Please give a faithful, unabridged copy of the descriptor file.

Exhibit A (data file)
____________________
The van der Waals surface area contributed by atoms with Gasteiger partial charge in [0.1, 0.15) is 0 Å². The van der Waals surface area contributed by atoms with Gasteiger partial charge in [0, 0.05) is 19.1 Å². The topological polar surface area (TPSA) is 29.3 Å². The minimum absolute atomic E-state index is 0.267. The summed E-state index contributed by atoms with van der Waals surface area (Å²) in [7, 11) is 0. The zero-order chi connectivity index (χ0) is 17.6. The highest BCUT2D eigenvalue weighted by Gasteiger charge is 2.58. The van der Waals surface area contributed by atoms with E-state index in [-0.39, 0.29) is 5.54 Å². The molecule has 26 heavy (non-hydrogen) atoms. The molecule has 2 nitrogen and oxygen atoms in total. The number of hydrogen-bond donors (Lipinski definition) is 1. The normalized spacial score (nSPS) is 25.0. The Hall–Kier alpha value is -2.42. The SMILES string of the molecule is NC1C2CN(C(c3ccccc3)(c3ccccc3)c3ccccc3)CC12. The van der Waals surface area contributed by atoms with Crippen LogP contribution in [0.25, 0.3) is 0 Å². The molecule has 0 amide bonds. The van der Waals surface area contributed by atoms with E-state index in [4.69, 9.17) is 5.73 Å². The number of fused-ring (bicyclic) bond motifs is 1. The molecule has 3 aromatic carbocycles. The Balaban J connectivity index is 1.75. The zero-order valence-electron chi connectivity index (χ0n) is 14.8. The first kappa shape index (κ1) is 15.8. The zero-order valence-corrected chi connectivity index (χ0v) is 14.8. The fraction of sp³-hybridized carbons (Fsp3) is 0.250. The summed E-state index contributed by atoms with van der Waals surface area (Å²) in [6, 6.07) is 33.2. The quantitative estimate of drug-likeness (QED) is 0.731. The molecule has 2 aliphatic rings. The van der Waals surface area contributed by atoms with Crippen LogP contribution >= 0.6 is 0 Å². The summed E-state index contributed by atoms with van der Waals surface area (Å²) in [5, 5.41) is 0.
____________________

The van der Waals surface area contributed by atoms with Gasteiger partial charge in [0.1, 0.15) is 0 Å². The van der Waals surface area contributed by atoms with Gasteiger partial charge in [0, 0.05) is 19.1 Å². The topological polar surface area (TPSA) is 29.3 Å². The minimum absolute atomic E-state index is 0.267. The summed E-state index contributed by atoms with van der Waals surface area (Å²) in [7, 11) is 0. The zero-order chi connectivity index (χ0) is 17.6. The highest BCUT2D eigenvalue weighted by Gasteiger charge is 2.58. The van der Waals surface area contributed by atoms with E-state index in [-0.39, 0.29) is 5.54 Å². The molecule has 26 heavy (non-hydrogen) atoms. The molecule has 2 nitrogen and oxygen atoms in total. The number of hydrogen-bond donors (Lipinski definition) is 1. The normalized spacial score (nSPS) is 25.0. The Hall–Kier alpha value is -2.42. The SMILES string of the molecule is NC1C2CN(C(c3ccccc3)(c3ccccc3)c3ccccc3)CC12. The van der Waals surface area contributed by atoms with Crippen LogP contribution in [0.25, 0.3) is 0 Å². The molecule has 0 amide bonds. The van der Waals surface area contributed by atoms with E-state index in [4.69, 9.17) is 5.73 Å². The number of fused-ring (bicyclic) bond motifs is 1. The molecule has 3 aromatic carbocycles. The Balaban J connectivity index is 1.75. The zero-order valence-electron chi connectivity index (χ0n) is 14.8. The first kappa shape index (κ1) is 15.8. The zero-order valence-corrected chi connectivity index (χ0v) is 14.8. The fraction of sp³-hybridized carbons (Fsp3) is 0.250. The summed E-state index contributed by atoms with van der Waals surface area (Å²) in [6, 6.07) is 33.2. The quantitative estimate of drug-likeness (QED) is 0.731. The molecule has 2 aliphatic rings. The van der Waals surface area contributed by atoms with Crippen LogP contribution >= 0.6 is 0 Å². The summed E-state index contributed by atoms with van der Waals surface area (Å²) in [5, 5.41) is 0.